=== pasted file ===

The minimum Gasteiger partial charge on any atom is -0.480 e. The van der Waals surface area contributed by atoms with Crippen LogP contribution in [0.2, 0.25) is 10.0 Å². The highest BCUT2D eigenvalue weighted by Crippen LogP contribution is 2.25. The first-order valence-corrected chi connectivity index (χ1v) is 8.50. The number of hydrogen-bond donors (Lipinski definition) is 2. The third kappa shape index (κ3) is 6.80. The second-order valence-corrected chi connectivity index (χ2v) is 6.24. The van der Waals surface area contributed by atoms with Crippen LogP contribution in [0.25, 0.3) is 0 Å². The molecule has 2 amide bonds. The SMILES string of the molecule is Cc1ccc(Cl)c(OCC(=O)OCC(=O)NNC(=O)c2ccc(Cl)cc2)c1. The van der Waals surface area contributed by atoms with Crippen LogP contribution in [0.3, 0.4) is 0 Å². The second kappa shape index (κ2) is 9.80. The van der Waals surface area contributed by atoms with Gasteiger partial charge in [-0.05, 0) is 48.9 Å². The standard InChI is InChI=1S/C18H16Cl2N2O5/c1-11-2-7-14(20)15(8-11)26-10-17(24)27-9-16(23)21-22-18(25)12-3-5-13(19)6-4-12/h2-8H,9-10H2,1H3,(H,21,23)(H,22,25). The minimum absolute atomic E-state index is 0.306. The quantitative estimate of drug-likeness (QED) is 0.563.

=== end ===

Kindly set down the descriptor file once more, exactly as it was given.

The minimum Gasteiger partial charge on any atom is -0.480 e. The van der Waals surface area contributed by atoms with Crippen LogP contribution in [0.2, 0.25) is 10.0 Å². The highest BCUT2D eigenvalue weighted by Crippen LogP contribution is 2.25. The first-order valence-corrected chi connectivity index (χ1v) is 8.50. The number of hydrogen-bond donors (Lipinski definition) is 2. The third kappa shape index (κ3) is 6.80. The second-order valence-corrected chi connectivity index (χ2v) is 6.24. The van der Waals surface area contributed by atoms with Crippen LogP contribution in [0.25, 0.3) is 0 Å². The molecule has 2 amide bonds. The SMILES string of the molecule is Cc1ccc(Cl)c(OCC(=O)OCC(=O)NNC(=O)c2ccc(Cl)cc2)c1. The van der Waals surface area contributed by atoms with Crippen LogP contribution in [0.3, 0.4) is 0 Å². The second kappa shape index (κ2) is 9.80. The van der Waals surface area contributed by atoms with Gasteiger partial charge in [-0.05, 0) is 48.9 Å². The standard InChI is InChI=1S/C18H16Cl2N2O5/c1-11-2-7-14(20)15(8-11)26-10-17(24)27-9-16(23)21-22-18(25)12-3-5-13(19)6-4-12/h2-8H,9-10H2,1H3,(H,21,23)(H,22,25). The minimum absolute atomic E-state index is 0.306. The quantitative estimate of drug-likeness (QED) is 0.563.